and occupy the cottage about the first week
in June. The cottage is being put in
thorough order, and heaters havo been
added t it for the use of the family, should
they want to occupy tho summer villa In the
cool seasons of the late spring or early fall.
The steward of the White nouse is expected
dally to make the final preparations for the
coming of tho family.
During the winter great improvements
have been made in tho hotels In tho way of
additions and renovations. A largo number
of cottage? have been erected, as well as
pretty pavilions on the beach strand for the
use ot excursionists and other visitors. Tho
citizens will vote next Tuesday o"n the ques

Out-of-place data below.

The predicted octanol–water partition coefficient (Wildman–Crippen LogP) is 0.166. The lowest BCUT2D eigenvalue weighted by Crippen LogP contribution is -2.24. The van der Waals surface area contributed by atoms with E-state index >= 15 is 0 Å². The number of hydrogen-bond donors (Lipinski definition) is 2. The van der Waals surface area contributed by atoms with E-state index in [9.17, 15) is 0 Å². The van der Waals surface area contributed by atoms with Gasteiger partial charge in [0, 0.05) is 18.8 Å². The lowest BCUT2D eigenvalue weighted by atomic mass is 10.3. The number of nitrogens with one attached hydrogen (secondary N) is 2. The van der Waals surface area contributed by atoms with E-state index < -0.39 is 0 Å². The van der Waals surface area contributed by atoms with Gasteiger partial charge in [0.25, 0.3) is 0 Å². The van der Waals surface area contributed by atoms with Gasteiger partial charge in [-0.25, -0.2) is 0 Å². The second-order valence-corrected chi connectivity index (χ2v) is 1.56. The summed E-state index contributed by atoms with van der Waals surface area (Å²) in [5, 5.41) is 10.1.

tion of allowing tho bonded IndebtnesS of
the city to bo increased $50,000 more in order
that the monev may bo expended on im
provements. There is great diversity of
As yet but one or two cottages have been
rented to Pittsburgers, but several suites of
rooms havo been engaged for tho summer at
leading hotels by prominent citizens of
Pittsburg.-A contract, has been signed by
tho Philadelphia and Seashoro Rail road with
Messrs. Hobard & Co.j of New York, to com
plete the road'to Capo May by July 1, and
600 men are reported to be- working on tho
road now. The roadbed is graded and the
ties distributed, and a vast majority of them
laid to within three miles Of tho city. The
management has been suffering from litiga
tion for over a year, which has retarded the
completion of the road. It will be fedby the
Beading s vstem. The Pennsylvania system,
nowover, gives tne cape exceiiens service.
Personal Small Talk.
Mrs. David Lauber, who has "been In New